Entertainments Galleries

Gallery Listings for Winter 2019

Steve McQueen and his project Year 3, © Steve McQueen & Tate Courtesy

SE21 7AD
020 8693 5254

Rembrandt’s Light
To 2 February
Experience a cinematic retelling of the Dutch Master’s pivotal years… An enduring storyteller; a master of light – Rembrandt is one of the greatest painters who ever lived. This landmark exhibition celebrates 350 years since his death with 35 of his iconic paintings, etchings and drawings, including major international loans from The Louvre and Amsterdam’s Rijksmuseum.

Unlocking Paintings: Artists in Amsterdam
To 12 January
During the 17th century, Amsterdam became a new economic superpower in Europe, providing a wealth of opportunities for young painters to make their mark. This display explores the personal stories of key artists from our Collection; including works by Meindert Hobbema, Jacob van Ruisdael and Willem van de Velde II. Explores tales of invention, ingenuity, fortune and loss, all against the backdrop of an ambitious, fast-moving city.


N1 0QH

22 To 26 January
London Art Fair returns to the UK capital to open the international art calendar. The Fair connects seasoned and aspiring collectors with the best galleries from around the world, providing an opportunity to discover exceptional modern and contemporary art. In addition to over 100 exhibiting galleries, the Fair features acclaimed curated spaces too.
Tickets £22, £17 in advance.




Bridget Riley
To 26 January
Tracing both the origins and the evolving nature of Riley’s innovative practice, the exhibition brings together the artist’s iconic black-and-white paintings of the 1960s, expansive canvases in colour, early figurative works and recent wall paintings.


020 7703 6120

Bloomberg New Contemporaries 2019
To 23 February
Bloomberg New Contemporaries returns to the South London Gallery with an exhibition of works by 45 emerging artists presented across both the Main Gallery and Fire Station. A guest panel comprising artists Rana Begum, Sonia Boyce and Ben Rivers selected participants from over 1,500 applications to the annual open-submission exhibition.



John Opie
To 23 February
Against the odds, working-class Cornish painter John Opie (1761–1807) became one of the most celebrated artists in late eighteenth-century London. Opie was born at St Agnes, near Truro in Cornwall, the son of a mine carpenter. Although he did attend school, he was probably largely self-educated. A wealthy local couple later reported that he visited the library in their house and ‘read every book in it’. But Opie’s father opposed his intellectual and artistic interests, and trained him as a carpenter.

William Blake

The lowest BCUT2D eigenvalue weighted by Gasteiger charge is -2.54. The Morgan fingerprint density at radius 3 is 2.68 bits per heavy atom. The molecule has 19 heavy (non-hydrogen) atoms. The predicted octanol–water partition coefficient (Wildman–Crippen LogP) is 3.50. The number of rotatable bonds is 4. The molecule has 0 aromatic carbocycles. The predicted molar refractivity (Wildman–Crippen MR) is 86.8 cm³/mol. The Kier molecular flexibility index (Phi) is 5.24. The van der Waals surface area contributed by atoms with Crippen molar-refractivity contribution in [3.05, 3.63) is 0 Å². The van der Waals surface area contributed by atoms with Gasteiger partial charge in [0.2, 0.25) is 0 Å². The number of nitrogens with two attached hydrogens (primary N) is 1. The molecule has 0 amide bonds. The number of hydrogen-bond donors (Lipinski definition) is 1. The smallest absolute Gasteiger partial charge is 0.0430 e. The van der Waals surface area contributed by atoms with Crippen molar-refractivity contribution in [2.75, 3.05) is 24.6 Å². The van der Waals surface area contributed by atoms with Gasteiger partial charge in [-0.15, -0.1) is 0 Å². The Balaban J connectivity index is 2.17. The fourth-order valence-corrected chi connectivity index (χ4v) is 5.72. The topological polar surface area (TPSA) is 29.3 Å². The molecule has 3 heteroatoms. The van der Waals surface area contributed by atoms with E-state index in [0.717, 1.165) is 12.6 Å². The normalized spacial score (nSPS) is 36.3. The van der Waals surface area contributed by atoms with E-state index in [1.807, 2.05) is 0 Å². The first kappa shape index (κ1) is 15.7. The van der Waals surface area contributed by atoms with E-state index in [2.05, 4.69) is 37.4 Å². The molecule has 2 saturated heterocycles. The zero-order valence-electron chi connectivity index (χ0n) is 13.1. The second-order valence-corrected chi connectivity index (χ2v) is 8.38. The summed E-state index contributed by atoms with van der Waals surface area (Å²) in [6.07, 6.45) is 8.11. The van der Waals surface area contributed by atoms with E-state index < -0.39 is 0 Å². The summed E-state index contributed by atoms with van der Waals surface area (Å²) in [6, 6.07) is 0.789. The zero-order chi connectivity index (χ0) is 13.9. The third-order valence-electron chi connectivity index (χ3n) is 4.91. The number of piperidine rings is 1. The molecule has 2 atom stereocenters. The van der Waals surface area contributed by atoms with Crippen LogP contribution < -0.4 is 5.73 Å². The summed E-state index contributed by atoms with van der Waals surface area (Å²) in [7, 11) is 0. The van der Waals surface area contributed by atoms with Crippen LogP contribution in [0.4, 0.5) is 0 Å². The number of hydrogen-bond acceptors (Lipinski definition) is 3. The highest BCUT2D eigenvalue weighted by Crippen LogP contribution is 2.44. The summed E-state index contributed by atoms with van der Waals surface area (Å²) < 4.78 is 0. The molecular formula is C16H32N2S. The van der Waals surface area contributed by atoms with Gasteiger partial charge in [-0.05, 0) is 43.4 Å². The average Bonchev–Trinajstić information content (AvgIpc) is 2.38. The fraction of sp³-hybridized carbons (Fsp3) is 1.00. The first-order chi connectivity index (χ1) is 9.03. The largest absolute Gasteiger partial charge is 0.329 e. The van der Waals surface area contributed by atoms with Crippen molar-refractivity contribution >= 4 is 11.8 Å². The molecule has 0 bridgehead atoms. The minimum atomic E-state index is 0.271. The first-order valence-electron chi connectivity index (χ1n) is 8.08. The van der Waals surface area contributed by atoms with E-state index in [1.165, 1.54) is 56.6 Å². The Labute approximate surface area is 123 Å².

To 2 February 2020
William Blake was a painter, printmaker and poet who created some of the most iconic images in British art. Inside the exhibition will be an immersive recreation of the small domestic room in which Blake showed his art in 1809.

Mickey Leckey: O’ Magic Power of Bleakness
To 5 January 2020
An ambitious large-scale exhibition by the Turner Prize winning artist composed of new and existing work, this exhibition is an atmospheric, theatrical experience of spectral visions, sound and video. Mark Leckey transforms Tate Britain’s galleries with a life-size replica of a motorway bridge on the M53 on the Wirral, Merseyside, where the artist grew up.

020 7887 8888

Rebecca Horn
To 2 February
Objects take on a life of their own in Rebecca Horn’s work. Her interest in out-of-the-ordinary movements has led Horn to develop mechanical sculptures. The objects in these works often act in unexpected ways. By the 1980s Horn was making works large enough to surround the viewer, turning her sculpture into tense animated environments.

Steve McQueen
13 February to 11 May
Steve McQueen is one of the most important artists, film-makers and screenwriters working today. Over the last 25 years McQueen has been influential in expanding the way in which artists work with film. He has been the author of some of the most seminal works of moving image designed for gallery-based presentation, as well as four films for cinematic release, Hunger (2008), Shame (2010), 12 Years a Slave (2013) and Widows (2018). McQueen’s works are poignant provocative portraits of time and place, which turn his unflinching eye to urgent contemporary issues.

Dora Maurer
To 5 July 2020
Maurer was at the centre of an independent community of artists, poets and musicians that championed their own culture outside of the official Hungarian system during the socialist period.

Olafur Eliasson: In Real Life
To 5 January 2020
In Eliasson’s captivating installations you become aware of your senses, people around you and the world beyond. Some artworks introduce natural phenomena such as rainbows to the gallery space. Others use reflections and shadows to play with the way we perceive and interact with the world.

Nam June Paik
To 9 February
Nam June Paik’s experimental, innovative work has had a profound influence on today’s art and culture. He pioneered the use of TV and video in art and coined the phrase ‘electronic superhighway’ to predict the future of communication in the internet age. It brings together over 200 works from throughout his five-decade career – from robots made from old TV screens, to his innovative video works and all-encompassing room-sized installations such as the dazzling Sistine Chapel 1993.

Dora Maar
To 15 March 2020
During the 1930s, Dora Maar’s provocative photomontages became celebrated icons of surrealism. Her eye for the unusual also translated to her commercial photography, including fashion and advertising, as well as to her social documentary projects. Her relationship with Pablo Picasso had a profound effect on both their careers.


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